MA: Have you ever had to work this much before?
ST PIERRE: Not like this. It's more - it's strange because it's mentally draining, especially when we're really racing against the clock to make sure these people get their funding. If I drop the ball on one, that's a whole business that could, you know, potentially go under.
MA: And that is why Lindsay has been working as much as 14 hours a day lately. She says it is a lot to carry on her shoulders, especially because she's carrying something else. She's pregnant.
ST PIERRE: I'm due in 10 days. So (laughter)...
MA: Woof (ph).
ST PIERRE: Yeah. I'm ready (laughter).
VANEK SMITH: In spite of that stress, Lindsay says she knows that a lot of people are relying on her. And in some cases, the stakes are actually really personal.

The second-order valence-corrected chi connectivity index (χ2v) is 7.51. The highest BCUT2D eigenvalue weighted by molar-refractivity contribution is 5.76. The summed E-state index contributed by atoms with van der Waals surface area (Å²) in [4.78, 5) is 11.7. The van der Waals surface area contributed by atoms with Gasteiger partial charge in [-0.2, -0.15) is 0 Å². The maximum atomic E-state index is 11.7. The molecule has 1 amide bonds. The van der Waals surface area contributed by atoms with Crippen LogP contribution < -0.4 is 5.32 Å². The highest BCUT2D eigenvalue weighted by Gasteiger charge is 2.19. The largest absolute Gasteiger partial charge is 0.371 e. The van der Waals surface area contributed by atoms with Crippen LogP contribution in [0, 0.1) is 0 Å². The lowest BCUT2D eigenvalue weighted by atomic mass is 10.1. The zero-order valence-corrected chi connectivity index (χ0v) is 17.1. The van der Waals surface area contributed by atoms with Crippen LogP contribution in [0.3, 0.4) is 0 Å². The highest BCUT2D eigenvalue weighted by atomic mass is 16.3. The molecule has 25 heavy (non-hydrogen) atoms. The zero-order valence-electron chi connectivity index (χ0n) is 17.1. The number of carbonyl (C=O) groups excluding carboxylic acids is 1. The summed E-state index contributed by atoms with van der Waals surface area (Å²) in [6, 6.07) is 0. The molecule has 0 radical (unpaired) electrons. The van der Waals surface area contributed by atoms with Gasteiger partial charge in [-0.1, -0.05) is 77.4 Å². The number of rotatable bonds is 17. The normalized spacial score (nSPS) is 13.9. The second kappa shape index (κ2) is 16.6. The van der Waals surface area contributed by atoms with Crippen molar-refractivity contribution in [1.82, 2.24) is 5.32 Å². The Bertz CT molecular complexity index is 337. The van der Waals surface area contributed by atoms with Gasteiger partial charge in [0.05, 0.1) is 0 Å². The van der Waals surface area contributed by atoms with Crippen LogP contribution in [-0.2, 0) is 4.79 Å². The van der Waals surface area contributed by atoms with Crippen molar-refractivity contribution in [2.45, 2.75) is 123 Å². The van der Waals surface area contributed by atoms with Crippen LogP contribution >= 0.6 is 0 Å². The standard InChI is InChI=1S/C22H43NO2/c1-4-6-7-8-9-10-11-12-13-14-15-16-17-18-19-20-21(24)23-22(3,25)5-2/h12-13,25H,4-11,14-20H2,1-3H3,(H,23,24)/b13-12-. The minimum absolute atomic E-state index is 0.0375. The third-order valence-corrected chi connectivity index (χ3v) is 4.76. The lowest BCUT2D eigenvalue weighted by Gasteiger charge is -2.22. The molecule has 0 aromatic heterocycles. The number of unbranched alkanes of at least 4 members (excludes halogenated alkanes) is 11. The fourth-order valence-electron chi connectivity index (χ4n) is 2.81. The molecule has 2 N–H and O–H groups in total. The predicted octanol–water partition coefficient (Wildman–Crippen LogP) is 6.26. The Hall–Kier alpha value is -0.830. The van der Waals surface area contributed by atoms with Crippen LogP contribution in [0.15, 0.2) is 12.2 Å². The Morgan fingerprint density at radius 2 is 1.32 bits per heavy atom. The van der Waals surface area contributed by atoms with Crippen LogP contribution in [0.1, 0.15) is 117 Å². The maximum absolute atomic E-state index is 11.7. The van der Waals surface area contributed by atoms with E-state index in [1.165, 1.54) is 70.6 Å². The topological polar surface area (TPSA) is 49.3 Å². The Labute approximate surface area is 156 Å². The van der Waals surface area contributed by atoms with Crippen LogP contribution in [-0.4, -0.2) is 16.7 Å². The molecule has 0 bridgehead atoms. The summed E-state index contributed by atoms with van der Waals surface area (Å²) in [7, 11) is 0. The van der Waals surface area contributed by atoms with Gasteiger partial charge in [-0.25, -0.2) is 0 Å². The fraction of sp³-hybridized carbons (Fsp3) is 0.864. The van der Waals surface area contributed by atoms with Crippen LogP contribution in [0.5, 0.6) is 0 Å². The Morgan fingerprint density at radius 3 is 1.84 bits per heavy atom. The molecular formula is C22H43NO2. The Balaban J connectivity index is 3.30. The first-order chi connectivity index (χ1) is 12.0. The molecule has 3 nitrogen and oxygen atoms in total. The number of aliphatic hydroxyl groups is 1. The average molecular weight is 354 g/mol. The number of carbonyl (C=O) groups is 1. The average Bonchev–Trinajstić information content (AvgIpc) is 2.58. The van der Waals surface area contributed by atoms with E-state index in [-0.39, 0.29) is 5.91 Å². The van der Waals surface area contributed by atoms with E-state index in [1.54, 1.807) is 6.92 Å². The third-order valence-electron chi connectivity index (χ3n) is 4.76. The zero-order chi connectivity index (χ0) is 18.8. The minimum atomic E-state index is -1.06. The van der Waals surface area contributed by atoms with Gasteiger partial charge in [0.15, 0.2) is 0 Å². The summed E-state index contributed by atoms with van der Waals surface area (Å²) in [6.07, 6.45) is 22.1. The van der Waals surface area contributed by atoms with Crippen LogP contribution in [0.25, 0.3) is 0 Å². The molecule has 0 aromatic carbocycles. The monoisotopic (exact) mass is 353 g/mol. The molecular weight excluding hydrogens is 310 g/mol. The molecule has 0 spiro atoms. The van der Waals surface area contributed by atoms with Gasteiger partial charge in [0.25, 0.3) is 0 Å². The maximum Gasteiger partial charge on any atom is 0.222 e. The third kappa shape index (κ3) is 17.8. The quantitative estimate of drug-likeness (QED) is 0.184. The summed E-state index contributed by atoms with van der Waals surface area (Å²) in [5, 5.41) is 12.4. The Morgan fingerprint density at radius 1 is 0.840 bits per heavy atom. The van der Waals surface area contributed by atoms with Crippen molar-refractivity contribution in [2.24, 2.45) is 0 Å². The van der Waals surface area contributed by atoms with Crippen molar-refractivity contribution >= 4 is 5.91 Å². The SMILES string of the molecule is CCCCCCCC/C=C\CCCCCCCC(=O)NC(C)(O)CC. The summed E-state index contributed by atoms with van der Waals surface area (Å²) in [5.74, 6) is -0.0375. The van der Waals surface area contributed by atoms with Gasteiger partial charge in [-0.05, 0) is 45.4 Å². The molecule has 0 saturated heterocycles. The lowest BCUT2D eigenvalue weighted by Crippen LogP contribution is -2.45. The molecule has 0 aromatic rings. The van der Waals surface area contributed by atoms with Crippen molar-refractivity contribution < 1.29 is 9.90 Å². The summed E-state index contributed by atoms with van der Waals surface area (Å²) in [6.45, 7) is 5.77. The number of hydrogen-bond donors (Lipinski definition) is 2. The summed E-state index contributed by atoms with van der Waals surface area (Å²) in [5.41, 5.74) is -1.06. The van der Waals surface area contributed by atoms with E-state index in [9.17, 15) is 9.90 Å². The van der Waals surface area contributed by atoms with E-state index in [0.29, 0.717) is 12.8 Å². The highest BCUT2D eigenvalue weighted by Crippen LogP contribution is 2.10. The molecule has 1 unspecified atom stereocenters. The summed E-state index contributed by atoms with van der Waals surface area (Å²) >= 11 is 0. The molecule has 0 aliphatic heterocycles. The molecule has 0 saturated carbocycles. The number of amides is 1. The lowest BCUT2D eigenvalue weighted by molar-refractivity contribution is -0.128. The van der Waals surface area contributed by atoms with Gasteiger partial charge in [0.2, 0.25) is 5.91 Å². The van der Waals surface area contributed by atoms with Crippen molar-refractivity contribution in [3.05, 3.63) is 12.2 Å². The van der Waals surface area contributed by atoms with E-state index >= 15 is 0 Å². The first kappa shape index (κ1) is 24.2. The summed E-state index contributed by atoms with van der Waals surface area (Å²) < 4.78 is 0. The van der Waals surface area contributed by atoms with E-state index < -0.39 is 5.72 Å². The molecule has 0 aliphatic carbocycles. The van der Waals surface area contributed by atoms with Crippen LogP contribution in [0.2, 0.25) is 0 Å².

ST PIERRE: A lot of these businesses are people that either I go get my car fixed at or restaurants that I go to. So a lot of them really do hit home.
MA: Do you get to tell the customer that they have been approved?
ST PIERRE: Yes.
MA: Is it, like, a celebratory moment? Is it like you're Oprah, and you're like, you get a loan?
ST PIERRE: (Laughter) Definitely. Definitely for the first round because the funds ran out so quickly. So with that first round, telling people that they got it was amazing.
MA: Since the second round of PPP funds became available, Lindsay has been able to give more customers some good news. And as of last week, there was still money left in the program.
VANEK SMITH: Which comes as a little bit of a relief because the first round of PPP - nearly $350 billion - was used up in less than two weeks. But so far, we are three weeks in to the second round of funding - about $310 billion - and there is still money left for the businesses that need it.